Instead, professors raised even more questions about his leadership, including his close relationship with Andrei Shleifer, a fellow Harvard economist who had been sued by the federal government, which accused him of conspiracy to defraud the U.S. government in the course of his work to overhaul Russia’s economy. Harvard has spent tens of millions of dollars to defend Mr. Shleifer and settle the lawsuit, yet the university has never disciplined him.
Mr. Summers, who started teaching in Harvard’s economics department in 1983, taught Mr. Shleifer when he was an undergraduate there, professors say. The two have been close friends ever since. Mr. Summers told professors that he had recused himself from the university’s investigation of Mr. Shleifer, but people at Harvard later said that he had asked administrators to protect his friend.
“Everyone believes that because of the friendship between them,” says one senior professor, “Harvard ended up paying a lot.”
Neither Mr. Summers’s chief spokesman, nor the president himself, responded to The Chronicle’ s request for comment on his resignation, and the faculty’s various complaints about him.
Even before the most recent Faculty Council meeting, professors at Harvard say they had come to believe that Mr. Summers was ill-equipped for the job. It wasn’t only what he said, they argued, but how he said it. “If people got in his way, he wasn’t interested in hearing their perspective,” says Howard Gardner, a professor of education and cognition. “He didn’t understand that around a university, getting angry, making veiled threats, or acting deviously was not going to be accepted.”
The dissatisfaction with Mr. Summers was widespread, says Mr. Gardner. “I’m really annoyed that people think that it is just a bunch of pinkos on the arts-and-sciences faculty,” he says. “There is unhappiness in several of the university’s schools.” As a professor in Harvard’s Graduate School of Education, Mr. Gardner is not in the Faculty of Arts and Sciences. He notes that while he heard many stories of the president’s vitriol over the years, he was never a target himself.
One senior professor who was a target says that when Mr. Summers became president, several faculty members were “looking forward to having a very strong leader who would push Harvard forward.” But it quickly became clear, the professor says, that Mr. Summers’s agenda was “ill-planned” and based on his “superficial understanding” of most issues.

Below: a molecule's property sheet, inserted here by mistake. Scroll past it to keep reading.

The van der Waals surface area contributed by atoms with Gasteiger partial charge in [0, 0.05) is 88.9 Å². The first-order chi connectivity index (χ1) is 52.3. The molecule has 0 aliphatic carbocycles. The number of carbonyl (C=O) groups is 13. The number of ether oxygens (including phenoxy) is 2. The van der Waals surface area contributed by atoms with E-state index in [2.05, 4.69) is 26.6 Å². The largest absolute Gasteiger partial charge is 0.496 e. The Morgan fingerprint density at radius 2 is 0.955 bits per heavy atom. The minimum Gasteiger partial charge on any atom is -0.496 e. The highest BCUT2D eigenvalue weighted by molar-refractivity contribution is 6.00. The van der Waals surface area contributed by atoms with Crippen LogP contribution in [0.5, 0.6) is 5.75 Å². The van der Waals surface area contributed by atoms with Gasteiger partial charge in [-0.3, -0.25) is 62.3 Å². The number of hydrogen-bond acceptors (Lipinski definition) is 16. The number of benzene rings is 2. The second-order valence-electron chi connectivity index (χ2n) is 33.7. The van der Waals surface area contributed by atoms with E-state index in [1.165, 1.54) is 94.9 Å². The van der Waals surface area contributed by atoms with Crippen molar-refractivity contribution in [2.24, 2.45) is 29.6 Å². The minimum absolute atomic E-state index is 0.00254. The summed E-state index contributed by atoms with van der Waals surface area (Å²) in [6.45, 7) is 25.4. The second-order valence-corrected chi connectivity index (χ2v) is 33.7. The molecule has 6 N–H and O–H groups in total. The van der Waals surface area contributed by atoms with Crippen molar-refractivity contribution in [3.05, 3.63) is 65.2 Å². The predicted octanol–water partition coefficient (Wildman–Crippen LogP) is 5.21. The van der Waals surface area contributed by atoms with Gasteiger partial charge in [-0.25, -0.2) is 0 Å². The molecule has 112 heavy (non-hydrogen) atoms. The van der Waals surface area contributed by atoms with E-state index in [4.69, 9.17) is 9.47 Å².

“He was a not-doing-his-homework kind of guy,” says the professor, who insisted on anonymity in part because Mr. Summers is still president through June and will assume a powerful faculty post at Harvard after that. “He thought, I’m so smart, I’m so arrogant, and I can walk in and assess the situation, and it’ll be fine.”
As a result, the professor says, the president frequently made “outrageous mistakes” in holding forth on matters with which he was unfamiliar. For example, during meetings with outside experts to assess whether Harvard should hire a particular scholar, President Summers “would pontificate with a popular magazine-style knowledge of the field and spend the whole time talking,” rather than listening to the experts, says the professor.
Mr. Summers relished his role as campus bully, the professor asserts, echoing stories told by other faculty members. “I was at one of these meetings, and he got so out of control bullying me that the dean just took his hand and put it on Larry’s arm and said, ‘Larry, stop. Calm down.'”
In the end, says Mr. Gardner, it was not one or two incidents that led to Mr. Summers’s demise. “There is no single smoking gun,” he says, “but innumerable brush fires, and eventually that becomes a forest fire.”
Other professors at Harvard, however, say it is no coincidence that some of those who complained the loudest about the president were in departments that he valued least. The fights were partly about professors’ protecting their own interests, says Claudia Goldin, a professor of economics there. “There is turf protection, and part of that is status-quo protection,” she says. Unlike his predecessor, Neil L. Rudenstine, Mr. Summers didn’t have “at his command … 250 words he could use to make people feel that what they were doing was the most important thing in the world,” she says.